The Sun (aka Geoff) has woken from a long multi-year solar minimum slumber. More sunspots are appearing. There is no safe way to look at or photograph these without using highly specialised filters so don't even try.  With increased sunspot activity comes increased CME's (Coronal Mass Ejections). These are commonly referred to in the media as solar flares.  Last Thursday there was a class X1 flare (the strongest classification) and today there was another.  This photo below is of today's much smaller CME. To give you some scale, the white circle is the outline of the Sun's disc behind the coronagraph. It is 1,000,000 km in diameter.

Today's CME photo at 9:54 EDT today Tuesday Nov 02:-



And below is the big eruption that occurred last Friday. 


The little streaks all over the screen is noise generated by the avalanche of radiation that hit the Earth and the orbiting solar observatory at the time of eruption. Cosmic and Gamma rays move at the speed of light and only take 8 mins to arrive.  Big auroras were expected but the main intense pulse of the flare (the solar wind) narrowly missed the Earth when it reached us after about 30 hrs.  Nonetheless, on Saturday night I was monitoring the sky and saw a faint glow visible to the eye.  When I photographed it, I saw this amazing airglow display. The radiation that hit energizes gases in the upper atmosphere and causes them to emit light as the release energy and return to their natural state.


Details: ISO 25,600  30s 14mm f2.8



and this, even looking north, away from the poles towards Orion and Taurus.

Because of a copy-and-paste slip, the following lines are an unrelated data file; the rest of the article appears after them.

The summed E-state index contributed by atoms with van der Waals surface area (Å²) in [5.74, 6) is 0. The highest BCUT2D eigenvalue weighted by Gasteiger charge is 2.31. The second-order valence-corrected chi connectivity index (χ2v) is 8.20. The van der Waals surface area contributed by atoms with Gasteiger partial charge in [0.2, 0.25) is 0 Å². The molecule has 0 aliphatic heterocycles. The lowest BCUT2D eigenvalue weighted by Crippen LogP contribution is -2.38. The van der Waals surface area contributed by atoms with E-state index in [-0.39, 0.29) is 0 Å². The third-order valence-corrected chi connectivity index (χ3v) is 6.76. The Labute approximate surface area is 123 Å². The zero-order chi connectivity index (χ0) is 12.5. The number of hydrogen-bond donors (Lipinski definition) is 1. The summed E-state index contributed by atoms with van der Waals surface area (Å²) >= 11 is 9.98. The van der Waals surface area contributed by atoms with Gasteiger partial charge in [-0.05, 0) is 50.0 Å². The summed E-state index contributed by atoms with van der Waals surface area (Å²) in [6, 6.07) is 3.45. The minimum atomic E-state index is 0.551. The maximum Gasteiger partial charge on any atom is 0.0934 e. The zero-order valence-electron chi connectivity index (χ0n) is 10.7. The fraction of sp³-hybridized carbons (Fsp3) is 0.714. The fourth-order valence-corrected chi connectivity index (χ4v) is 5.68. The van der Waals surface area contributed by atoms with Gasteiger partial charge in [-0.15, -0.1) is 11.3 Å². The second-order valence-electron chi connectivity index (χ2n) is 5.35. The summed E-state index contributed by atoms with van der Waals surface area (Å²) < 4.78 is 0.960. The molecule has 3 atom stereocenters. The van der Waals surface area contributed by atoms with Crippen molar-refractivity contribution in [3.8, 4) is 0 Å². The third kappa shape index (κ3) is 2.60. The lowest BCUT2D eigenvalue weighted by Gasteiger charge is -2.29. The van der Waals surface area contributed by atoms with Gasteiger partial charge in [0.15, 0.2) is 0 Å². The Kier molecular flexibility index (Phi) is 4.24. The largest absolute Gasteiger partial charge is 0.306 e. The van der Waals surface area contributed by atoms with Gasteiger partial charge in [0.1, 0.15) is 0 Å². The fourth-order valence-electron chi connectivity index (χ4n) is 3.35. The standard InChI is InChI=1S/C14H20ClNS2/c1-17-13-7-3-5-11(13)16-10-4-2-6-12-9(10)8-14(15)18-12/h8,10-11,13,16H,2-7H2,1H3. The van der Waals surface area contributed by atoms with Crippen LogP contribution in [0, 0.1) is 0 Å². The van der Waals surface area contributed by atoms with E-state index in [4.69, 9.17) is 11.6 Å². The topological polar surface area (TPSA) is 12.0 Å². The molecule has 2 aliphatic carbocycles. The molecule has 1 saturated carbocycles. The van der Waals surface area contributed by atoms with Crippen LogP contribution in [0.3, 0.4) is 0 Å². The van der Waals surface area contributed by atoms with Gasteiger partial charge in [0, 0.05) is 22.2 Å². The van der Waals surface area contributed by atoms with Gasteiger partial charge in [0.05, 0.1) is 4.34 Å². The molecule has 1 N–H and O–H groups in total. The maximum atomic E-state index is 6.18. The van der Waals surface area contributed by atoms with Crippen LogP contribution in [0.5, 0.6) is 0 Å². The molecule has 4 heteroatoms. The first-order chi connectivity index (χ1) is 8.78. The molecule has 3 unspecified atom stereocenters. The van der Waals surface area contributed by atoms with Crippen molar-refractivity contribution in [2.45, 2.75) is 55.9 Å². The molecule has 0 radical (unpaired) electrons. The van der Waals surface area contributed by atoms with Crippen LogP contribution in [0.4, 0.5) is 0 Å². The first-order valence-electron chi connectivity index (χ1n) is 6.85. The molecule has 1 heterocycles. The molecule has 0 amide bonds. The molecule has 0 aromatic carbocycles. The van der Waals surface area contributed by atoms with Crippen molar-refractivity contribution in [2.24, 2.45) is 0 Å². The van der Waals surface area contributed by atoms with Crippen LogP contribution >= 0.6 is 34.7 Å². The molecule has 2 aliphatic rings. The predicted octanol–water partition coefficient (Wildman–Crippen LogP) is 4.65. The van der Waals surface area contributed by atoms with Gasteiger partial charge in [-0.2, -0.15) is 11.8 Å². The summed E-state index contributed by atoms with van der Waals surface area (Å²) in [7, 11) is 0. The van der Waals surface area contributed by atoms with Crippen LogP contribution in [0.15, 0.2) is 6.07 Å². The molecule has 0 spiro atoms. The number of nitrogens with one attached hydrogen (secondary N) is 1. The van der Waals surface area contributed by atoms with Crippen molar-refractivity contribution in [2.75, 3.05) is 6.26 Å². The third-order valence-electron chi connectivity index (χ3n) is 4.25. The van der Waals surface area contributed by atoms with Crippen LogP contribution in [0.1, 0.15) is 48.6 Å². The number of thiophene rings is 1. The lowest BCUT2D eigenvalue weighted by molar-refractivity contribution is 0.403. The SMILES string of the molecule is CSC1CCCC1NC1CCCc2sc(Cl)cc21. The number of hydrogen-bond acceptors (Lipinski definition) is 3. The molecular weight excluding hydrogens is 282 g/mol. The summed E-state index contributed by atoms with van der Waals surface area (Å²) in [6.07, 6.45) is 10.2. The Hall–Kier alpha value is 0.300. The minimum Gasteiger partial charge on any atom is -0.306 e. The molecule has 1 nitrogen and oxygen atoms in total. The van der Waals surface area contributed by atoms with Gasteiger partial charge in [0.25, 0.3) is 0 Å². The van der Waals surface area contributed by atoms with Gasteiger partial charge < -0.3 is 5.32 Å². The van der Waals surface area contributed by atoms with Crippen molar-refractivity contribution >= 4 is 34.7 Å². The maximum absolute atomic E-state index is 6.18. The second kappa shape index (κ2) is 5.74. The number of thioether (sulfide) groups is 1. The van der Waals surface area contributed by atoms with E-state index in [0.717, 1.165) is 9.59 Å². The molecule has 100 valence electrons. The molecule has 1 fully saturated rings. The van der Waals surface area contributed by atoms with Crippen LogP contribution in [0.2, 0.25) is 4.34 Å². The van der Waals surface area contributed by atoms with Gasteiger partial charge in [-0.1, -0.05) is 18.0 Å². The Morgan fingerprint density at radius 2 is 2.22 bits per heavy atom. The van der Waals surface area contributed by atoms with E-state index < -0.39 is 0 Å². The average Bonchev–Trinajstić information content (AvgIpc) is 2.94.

Details: ISO 12,800   30s 14mm f2.8


Keep your eyes open for airglow and aurora!  This story isn't over.  Maybe even tonight. 




But wait, there's more..........

Meteor Showers
Five Meteor Showers visible between now and Christmas. None are really high rates but you will see some. I've seen a handful of meteors per hour every night I've been out. The Leonids on November 17-18 and the Geminids on December 13-14 are the best.  Moon interferes with both these dates this year.

 

Orionid  Meteor Shower

September 23rd to November 27th. Peak night Oct 21-22



Southern Taurids

Active from September 23rd to November 19th. Peak night Oct 28-29



Northern Taurids

Active from October 19th to December 10th. Peak night Nov 10-11.



Leonid Meteor Shower

November 5th to November 30th. Peak night Nov 17-18.



Geminid Meteor Shower

December 4th to December 16th.  Peak night Dec 13-14th







Twilight Lunar Eclipse on November 19th




A deep partial lunar eclipse will be partly visible during twilight. Maximum eclipse occurs as the Moon is rising and the Sun is setting. I have written an article here describing what you will see in detail as seen from our local region.